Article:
(2) One way around the problem in (1) is to find a mate that also had an identical chromosomal fusion event or chromosomal splitting event. But this would require a rare mutant finding a mate with identical traits. Valentine and Erwin explain that the odds of rare-mutants finding mates with identical traits are highly unlikely:
"[T]he chance of two identical rare mutant individuals arising in sufficient propinquity to produce offspring seems too small to consider as a significant evolutionary event."

(Erwin, D..H., and Valentine, J.W. "'Hopeful monsters,' transposons, and the Metazoan radiation", Proc. Natl. Acad. Sci USA, 81:5482-5483, Sept 1984)
In other words, Miller has to explain why a random chromosomal fusion event which, in our experience ultimately results in offspring with genetic diseases, didn’t result in a genetic disease and was thus advantageous enough to get fixed into the entire population of our ancestors. Given the lack of empirical evidence that random chromosomal fusion events are not disadvantageous, perhaps the presence of a chromosomal fusion event is not good evidence for a Neo-Darwinian history for humans.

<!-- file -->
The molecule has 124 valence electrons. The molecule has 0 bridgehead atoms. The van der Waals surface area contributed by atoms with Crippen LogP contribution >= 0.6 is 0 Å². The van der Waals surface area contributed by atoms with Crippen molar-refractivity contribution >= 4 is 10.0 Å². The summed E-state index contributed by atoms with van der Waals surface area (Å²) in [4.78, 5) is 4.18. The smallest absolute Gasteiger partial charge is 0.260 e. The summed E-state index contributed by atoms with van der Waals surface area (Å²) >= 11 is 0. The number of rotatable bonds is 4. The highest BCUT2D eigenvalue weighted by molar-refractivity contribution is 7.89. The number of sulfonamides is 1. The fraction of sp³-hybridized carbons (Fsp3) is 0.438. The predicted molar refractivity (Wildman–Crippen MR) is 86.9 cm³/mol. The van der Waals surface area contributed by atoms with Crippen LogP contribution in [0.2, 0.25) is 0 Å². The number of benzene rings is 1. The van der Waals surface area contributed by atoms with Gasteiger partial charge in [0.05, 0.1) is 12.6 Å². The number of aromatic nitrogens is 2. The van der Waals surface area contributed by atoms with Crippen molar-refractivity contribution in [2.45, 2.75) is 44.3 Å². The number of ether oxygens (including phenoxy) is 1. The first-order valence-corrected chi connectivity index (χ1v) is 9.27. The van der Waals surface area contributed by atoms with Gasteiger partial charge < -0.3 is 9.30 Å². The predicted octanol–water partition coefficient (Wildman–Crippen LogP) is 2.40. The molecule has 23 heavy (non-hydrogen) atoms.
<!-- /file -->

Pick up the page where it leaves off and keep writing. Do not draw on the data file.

Miller may have found good empirical evidence for a chromosomal fusion event. But our experience with mammalian genetics tells us that such a chromosomal aberration could have created a non-viable mutant, or a normal individual who could not produce viable offspring. Thus, Neo-Darwinism has a hard time explaining why such a random fusion event was somehow advantageous.

If it were to turn out that the fusion of two chromosomes can only result in a viable individual if the fusion event takes place in a highly unlikely and highly specified manner, then we may actually be looking at a case for a non-Darwinian intelligent design event in the history of the human genus.
Comment by Jeff H on April 27, 2009 at 7:59pm